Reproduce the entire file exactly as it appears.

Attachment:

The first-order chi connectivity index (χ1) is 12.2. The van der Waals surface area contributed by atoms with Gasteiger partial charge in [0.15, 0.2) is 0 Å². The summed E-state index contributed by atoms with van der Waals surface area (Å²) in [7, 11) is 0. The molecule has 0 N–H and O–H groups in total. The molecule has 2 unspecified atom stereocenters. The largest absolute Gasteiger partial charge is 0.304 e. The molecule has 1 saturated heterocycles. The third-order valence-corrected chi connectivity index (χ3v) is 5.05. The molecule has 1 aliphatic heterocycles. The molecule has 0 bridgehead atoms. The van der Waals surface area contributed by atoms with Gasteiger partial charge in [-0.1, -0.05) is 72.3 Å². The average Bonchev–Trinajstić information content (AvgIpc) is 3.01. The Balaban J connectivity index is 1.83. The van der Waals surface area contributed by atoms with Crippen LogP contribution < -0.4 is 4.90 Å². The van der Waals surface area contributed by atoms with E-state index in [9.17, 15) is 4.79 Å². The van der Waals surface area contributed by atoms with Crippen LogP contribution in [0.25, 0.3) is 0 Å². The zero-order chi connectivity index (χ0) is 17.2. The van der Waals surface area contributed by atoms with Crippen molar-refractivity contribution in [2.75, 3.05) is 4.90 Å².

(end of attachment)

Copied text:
The first-order chi connectivity index (χ1) is 12.2. The van der Waals surface area contributed by atoms with Gasteiger partial charge in [0.15, 0.2) is 0 Å². The summed E-state index contributed by atoms with van der Waals surface area (Å²) in [7, 11) is 0. The molecule has 0 N–H and O–H groups in total. The molecule has 2 unspecified atom stereocenters. The largest absolute Gasteiger partial charge is 0.304 e. The molecule has 1 saturated heterocycles. The third-order valence-corrected chi connectivity index (χ3v) is 5.05. The molecule has 1 aliphatic heterocycles. The molecule has 0 bridgehead atoms. The van der Waals surface area contributed by atoms with Gasteiger partial charge in [-0.1, -0.05) is 72.3 Å². The average Bonchev–Trinajstić information content (AvgIpc) is 3.01. The Balaban J connectivity index is 1.83. The van der Waals surface area contributed by atoms with Crippen LogP contribution < -0.4 is 4.90 Å². The van der Waals surface area contributed by atoms with E-state index in [9.17, 15) is 4.79 Å². The van der Waals surface area contributed by atoms with Crippen LogP contribution in [0.25, 0.3) is 0 Å². The zero-order chi connectivity index (χ0) is 17.2. The van der Waals surface area contributed by atoms with Crippen molar-refractivity contribution in [2.75, 3.05) is 4.90 Å².